By Grace-Marie Turner
The fact checkers are likely to run out of Pinocchios after President Obama’s speech today to tout ObamaCare at the White House.
The biggest whopper is saying that the health law already is expanding access to affordable health coverage. Evidence across the states shows that premiums will increase in many states and for many consumers by double digits or more.
The White House is bragging wildly about a New York Times article, which is more like a news release than a news report, that says individuals shopping for health insurance in New York would see their premiums cut in half, according to figures released by the state.
Avik Roy of the Manhattan Institute writes that “New York’s premiums will remain among the costliest in the nation after Obamacare becomes fully operational. And the unique history of how the Empire State destroyed its individual health-insurance market—using policies quite similar to Obamacare’s—will translate, at best, to only a handful of other states.”
“In the vast majority of states,” he continues, “Obamacare has the net effect of raising premiums by a lot, which has given rise to the term ‘rate shock.’ In California, for example, a healthy 40-year-old today can pay $94 per month in the individual market; that rises to $234 a month under Obamacare: an increase of 149 percent.”
And California is not an outlier. The Ohio Department of Insurance announced that the average individual market health insurance premium in 2014 will cost 88% more. According to Ohio insurance regulators: “Consumers will have fewer choices and pay much higher premiums for the health insurance starting in 2014 … Ohio’s current average cost to cover medical expenses for an individual health insurance plan is $223 … the average to cover those costs in 2014 is $420.”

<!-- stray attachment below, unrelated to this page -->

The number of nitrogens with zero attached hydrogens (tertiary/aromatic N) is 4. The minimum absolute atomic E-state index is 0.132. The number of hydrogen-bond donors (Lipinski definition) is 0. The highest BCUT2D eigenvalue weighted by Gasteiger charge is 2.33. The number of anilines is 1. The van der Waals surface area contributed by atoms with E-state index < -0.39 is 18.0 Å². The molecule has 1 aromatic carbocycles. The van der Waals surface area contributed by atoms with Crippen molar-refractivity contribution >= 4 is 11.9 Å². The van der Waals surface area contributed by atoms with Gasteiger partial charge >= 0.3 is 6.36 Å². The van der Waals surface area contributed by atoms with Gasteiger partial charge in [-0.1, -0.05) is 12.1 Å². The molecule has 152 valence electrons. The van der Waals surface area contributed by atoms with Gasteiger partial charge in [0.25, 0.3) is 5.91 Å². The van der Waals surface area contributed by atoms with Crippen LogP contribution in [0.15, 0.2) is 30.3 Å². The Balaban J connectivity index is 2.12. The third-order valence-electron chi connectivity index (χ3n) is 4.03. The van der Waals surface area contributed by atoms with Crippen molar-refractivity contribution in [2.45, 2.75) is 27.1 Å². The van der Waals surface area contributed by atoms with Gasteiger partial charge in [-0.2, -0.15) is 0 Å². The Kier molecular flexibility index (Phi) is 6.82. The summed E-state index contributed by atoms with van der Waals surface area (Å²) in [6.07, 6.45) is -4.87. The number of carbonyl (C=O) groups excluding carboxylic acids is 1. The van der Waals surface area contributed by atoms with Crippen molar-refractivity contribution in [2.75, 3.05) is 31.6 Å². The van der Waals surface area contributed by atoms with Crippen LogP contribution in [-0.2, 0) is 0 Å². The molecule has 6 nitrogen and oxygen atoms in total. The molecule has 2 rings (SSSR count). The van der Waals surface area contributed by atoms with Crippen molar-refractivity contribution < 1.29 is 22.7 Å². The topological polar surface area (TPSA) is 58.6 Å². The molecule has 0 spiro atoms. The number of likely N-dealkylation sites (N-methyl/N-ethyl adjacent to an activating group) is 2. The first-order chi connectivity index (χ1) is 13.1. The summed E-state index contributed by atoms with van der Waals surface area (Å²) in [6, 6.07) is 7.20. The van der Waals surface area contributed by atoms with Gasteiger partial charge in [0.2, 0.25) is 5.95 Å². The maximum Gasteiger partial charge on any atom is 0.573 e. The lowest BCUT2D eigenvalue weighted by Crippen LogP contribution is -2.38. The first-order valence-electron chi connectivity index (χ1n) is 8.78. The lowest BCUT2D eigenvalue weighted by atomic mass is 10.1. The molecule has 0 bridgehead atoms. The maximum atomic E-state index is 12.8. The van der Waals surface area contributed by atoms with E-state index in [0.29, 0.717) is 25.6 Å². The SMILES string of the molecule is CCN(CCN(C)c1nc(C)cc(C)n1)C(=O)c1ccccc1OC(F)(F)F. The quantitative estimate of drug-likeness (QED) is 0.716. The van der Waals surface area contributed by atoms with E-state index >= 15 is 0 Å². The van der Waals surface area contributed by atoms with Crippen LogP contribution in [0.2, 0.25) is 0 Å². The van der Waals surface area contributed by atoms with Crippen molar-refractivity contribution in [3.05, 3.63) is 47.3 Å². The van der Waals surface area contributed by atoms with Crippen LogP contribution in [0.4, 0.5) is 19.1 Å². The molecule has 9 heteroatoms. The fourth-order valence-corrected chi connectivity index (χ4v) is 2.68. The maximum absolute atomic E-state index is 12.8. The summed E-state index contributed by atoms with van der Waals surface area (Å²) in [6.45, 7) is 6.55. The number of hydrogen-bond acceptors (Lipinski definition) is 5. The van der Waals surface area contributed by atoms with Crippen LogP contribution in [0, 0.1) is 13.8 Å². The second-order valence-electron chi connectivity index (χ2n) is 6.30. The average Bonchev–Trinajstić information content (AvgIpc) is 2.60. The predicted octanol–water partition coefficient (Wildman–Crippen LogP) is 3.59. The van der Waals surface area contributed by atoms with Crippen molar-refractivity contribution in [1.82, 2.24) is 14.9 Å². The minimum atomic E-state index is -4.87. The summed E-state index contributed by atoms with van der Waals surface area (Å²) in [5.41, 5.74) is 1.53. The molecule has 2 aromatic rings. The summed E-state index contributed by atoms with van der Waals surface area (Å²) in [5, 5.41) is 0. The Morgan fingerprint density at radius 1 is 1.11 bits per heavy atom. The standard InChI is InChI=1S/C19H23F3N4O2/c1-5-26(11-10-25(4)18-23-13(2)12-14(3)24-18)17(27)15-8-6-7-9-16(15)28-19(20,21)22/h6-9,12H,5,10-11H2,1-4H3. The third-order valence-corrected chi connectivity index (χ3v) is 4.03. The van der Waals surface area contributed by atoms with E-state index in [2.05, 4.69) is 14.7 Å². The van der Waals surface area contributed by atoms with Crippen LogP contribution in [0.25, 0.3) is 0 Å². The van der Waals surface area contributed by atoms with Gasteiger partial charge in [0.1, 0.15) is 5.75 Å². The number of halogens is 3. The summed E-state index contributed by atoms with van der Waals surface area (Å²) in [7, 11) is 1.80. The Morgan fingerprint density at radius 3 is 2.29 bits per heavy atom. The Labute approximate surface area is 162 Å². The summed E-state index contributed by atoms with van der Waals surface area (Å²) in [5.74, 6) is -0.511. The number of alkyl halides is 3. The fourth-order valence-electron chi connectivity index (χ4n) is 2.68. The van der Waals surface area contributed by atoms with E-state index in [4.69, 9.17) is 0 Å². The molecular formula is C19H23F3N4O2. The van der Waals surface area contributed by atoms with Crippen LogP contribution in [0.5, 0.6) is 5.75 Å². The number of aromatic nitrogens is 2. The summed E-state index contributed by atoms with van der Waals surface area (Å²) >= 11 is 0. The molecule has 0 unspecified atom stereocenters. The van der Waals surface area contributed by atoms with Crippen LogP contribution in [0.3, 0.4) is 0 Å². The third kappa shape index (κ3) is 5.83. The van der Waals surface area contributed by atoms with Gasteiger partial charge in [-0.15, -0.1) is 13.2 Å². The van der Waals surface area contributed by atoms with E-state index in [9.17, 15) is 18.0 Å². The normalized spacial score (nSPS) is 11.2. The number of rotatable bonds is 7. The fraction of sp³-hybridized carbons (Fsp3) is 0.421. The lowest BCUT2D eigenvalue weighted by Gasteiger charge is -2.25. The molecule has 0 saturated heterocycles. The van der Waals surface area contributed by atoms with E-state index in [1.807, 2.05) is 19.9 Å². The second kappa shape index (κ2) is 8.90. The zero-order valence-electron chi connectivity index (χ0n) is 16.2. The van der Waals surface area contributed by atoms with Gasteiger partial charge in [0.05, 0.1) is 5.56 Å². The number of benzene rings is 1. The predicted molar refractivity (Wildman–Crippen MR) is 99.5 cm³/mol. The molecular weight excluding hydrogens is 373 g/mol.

In Rhode Island, Health Insurance Commissioner Christopher Koeller announced that new rates for large employers will be 9.6 to 12% higher.
Avik has taken a deep dive into the claims about premium reductions in New York and finds New York’s premiums will remain among the costliest in the nation after Obamacare becomes fully operational. Legislation passed over the last two decades has driven health insurance premiums in the state to among the highest in the country. Premiums have nowhere to go but down, and the primary driver of the lower premiums is the widely-despised individual mandate which will force healthier, reluctant buyers into the exchanges.
In New York, legislation was passed in 1992 barring insurers from charging different premiums to people in different age groups. ObamaCare adopted a modified, but still-distorting version of this community rating. In addition, insurers were required to sell policies to people even if they wait until they are sick to sign up — guaranteed issue. Welcome to the world of ObamaCare.
Others states that haven’t done as much damage to their individual health insurance markets in the past will find that ObamaCare does it for them. As New York found, insurance regulations that distort market pricing have the effect of driving up costs, primarily by driving healthy people out of the market.
The young people that the president wants most to attract to the market for health insurance will find that the average $200 a month in premiums they will have to pay, even after receiving their share of $1 trillion in ObamaCare taxpayer subsidies, will lead to a real awakening of the costs of the law.
Posted on National Review Online July 18, 2013